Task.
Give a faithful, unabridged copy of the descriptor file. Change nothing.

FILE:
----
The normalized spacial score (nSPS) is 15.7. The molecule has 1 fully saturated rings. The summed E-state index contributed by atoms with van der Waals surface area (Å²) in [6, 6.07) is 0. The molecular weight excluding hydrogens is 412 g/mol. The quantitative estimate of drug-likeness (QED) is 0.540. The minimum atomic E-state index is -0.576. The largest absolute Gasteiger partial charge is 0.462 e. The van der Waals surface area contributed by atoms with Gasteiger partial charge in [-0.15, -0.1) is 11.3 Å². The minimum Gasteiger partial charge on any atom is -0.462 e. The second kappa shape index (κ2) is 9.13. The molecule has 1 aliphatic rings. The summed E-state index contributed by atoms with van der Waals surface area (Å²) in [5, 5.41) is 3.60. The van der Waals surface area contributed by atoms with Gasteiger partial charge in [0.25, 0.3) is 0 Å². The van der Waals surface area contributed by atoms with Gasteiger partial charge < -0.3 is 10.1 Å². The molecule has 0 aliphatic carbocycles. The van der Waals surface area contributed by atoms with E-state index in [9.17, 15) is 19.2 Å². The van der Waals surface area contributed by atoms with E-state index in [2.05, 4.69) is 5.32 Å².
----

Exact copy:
The normalized spacial score (nSPS) is 15.7. The molecule has 1 fully saturated rings. The summed E-state index contributed by atoms with van der Waals surface area (Å²) in [6, 6.07) is 0. The molecular weight excluding hydrogens is 412 g/mol. The quantitative estimate of drug-likeness (QED) is 0.540. The minimum atomic E-state index is -0.576. The largest absolute Gasteiger partial charge is 0.462 e. The van der Waals surface area contributed by atoms with Gasteiger partial charge in [-0.15, -0.1) is 11.3 Å². The minimum Gasteiger partial charge on any atom is -0.462 e. The second kappa shape index (κ2) is 9.13. The molecule has 1 aliphatic rings. The summed E-state index contributed by atoms with van der Waals surface area (Å²) in [5, 5.41) is 3.60. The van der Waals surface area contributed by atoms with Gasteiger partial charge in [0.25, 0.3) is 0 Å². The van der Waals surface area contributed by atoms with Gasteiger partial charge < -0.3 is 10.1 Å². The molecule has 0 aliphatic carbocycles. The van der Waals surface area contributed by atoms with E-state index in [9.17, 15) is 19.2 Å². The van der Waals surface area contributed by atoms with E-state index in [2.05, 4.69) is 5.32 Å².